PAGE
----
Reducing E. coli Infections in People

This article discusses ways to avoid illness when handling animals or visiting exhibitions or farms.
Reducing E. coli Infections in People - Articles
Reducing E. coli Infections in People

Introduction

Healthy farm animals can be carriers of microorganisms that occasionally cause illness in people. Some of the organisms that can cause illness in humans include: Salmonella, Cryptosporidia, Listeria, and E. coli O157:H7 or Shiga toxin-producing E. coli (also known as pathogenic E. coli). Pathogenic E. coli can pose a serious hazard to human health, especially young children, the elderly and immune-compromised individuals. As a parent, teacher, or guardian there are steps that you can take to minimize the risk to you, your family, or children under your supervision from acquiring an infection during a visit to a petting zoo or farm. The following guidelines can help to make your farm visit safer, healthier, and more enjoyable.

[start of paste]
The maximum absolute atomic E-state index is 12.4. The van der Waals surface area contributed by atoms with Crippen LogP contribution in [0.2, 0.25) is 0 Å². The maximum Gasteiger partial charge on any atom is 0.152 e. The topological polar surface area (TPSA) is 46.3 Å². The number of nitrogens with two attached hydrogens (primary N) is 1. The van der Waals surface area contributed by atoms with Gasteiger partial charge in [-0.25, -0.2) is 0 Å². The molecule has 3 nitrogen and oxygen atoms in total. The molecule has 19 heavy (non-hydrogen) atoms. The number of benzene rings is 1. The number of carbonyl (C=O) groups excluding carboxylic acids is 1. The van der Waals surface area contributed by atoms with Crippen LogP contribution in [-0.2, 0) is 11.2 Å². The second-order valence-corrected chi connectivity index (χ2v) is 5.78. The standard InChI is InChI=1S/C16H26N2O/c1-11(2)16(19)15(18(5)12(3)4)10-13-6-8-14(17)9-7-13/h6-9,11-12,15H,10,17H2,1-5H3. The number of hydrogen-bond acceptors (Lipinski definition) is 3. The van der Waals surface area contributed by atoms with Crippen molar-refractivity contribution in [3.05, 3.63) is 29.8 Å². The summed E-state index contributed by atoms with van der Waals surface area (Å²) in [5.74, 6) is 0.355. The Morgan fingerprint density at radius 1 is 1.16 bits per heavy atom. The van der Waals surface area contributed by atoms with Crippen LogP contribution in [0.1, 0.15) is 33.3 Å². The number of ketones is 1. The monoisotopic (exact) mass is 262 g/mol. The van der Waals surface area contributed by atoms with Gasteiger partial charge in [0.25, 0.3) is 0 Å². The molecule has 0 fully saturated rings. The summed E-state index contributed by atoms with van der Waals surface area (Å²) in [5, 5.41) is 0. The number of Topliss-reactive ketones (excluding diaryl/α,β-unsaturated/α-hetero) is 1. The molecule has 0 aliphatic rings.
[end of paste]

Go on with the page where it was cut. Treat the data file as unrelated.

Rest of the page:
Guidelines to reduce the risk of hand to mouth infections

  • Adults should only allow children to come into contact with animals under supervision. Teachers and guardians should have no more than 8 children under their guidance. Children under 8 years of age should only be allowed contact with animals under direct supervision.
  • Avoid footwear that exposes the toes and heels to the farm environment.
  • Ask the children under your direction to clean their footwear before they leave the farm. Wash hands after this step. Remind them to wash their hands after taking their shoes off at home.